During 2015 I was blessed to read a number of great books. Here are ten of my favorites. These were not all written in 2015, I just read them this year. I list these books in no particular order, just ten of my favorite reads in 2015.
- The Baptist Story: From English Sect to Global Movement by Anthony Chute, Nathan Finn, and Michael Haykin
A great survey of Baptist history from three friends and respected historians.
- Baptists in America: A History by Thomas S. Kidd and Barry Hankins
A survey of Baptists in America (I know, who would have thunk it?). This book does an excellent job, especially with issues of slavery and race.
- The Secret Thoughts of an Unlikely Convert by Rosaria Butterfield
This book is not only a fascinating autobiographical of a former lesbian turned homeschooling wife of a Presbyterian pastor, it is also an excellent model and case study of the attributes of genuine conversion.
- Fierce Convictions: The Extraordinary Life of Hannah More?Poet, Reformer, Abolitionist by Karen Swallow Prior
Excellent study of a once popular, but now largely forgotten, literary figure who was influential in the ending of the slave trade.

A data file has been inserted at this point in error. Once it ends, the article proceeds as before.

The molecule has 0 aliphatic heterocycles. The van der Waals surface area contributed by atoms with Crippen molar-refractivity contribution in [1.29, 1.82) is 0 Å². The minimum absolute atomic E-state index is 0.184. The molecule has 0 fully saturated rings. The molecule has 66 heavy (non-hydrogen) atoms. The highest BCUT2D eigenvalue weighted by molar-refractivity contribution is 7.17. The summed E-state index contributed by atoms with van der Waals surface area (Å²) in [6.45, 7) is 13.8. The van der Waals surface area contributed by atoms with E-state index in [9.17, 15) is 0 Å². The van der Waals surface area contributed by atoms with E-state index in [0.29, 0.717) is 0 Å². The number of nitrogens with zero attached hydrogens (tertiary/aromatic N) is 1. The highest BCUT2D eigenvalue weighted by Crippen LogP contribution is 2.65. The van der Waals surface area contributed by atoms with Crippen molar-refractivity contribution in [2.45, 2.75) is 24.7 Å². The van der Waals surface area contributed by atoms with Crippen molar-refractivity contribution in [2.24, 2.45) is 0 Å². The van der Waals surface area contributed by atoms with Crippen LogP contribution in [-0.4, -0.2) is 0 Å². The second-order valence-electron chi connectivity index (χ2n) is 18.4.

- The Life and Thought of Andrew Fuller (1754-1815) by Peter Morden
The best full-length treatment of the life and theology of one of the most influential Baptist pastors and theologians in history. Modern-day missions-minded Baptists are still swimming in the current of his thought.
- The New American Commentary: 1, 2 Peter, Jude by Thomas R. Schreiner
It was a delight to interact with this commentary every week as I preached through the book of 1 Peter. It is equal parts exegetical, theological, and practical.
- The First Thanksgiving: What the Real Story Tells Us About Loving God and Learning from History by Robert Tracy McKenzie
A model for doing history. MacKenzie mythbusts the first Thanksgiving, while using it as a case study on how Christians should approach and appropriate history.
- American Exceptionalism and Civil Religion: Reassessing the History of An Idea by John D. Wilsey
I wish every American, and certainly everyone running for public office in America, would read this book. Wilsey not only explains the perils of one strand of American Exceptionalism, but also holds out an alternate strand that allows one to remain patriotic while avoiding national idolatry.
- Jayber Crow by Wendell Berry
Fascinating insights into human nature and the importance of place. Masterful storytelling with moral implications.
- Hannah Coulter by Wendell Berry
Another masterful story in the same literary context of Port William, Kentucky. Similar themes as found in Jayber Crow, but approached from the perspective of a woman. Paradigm-shaping narrative.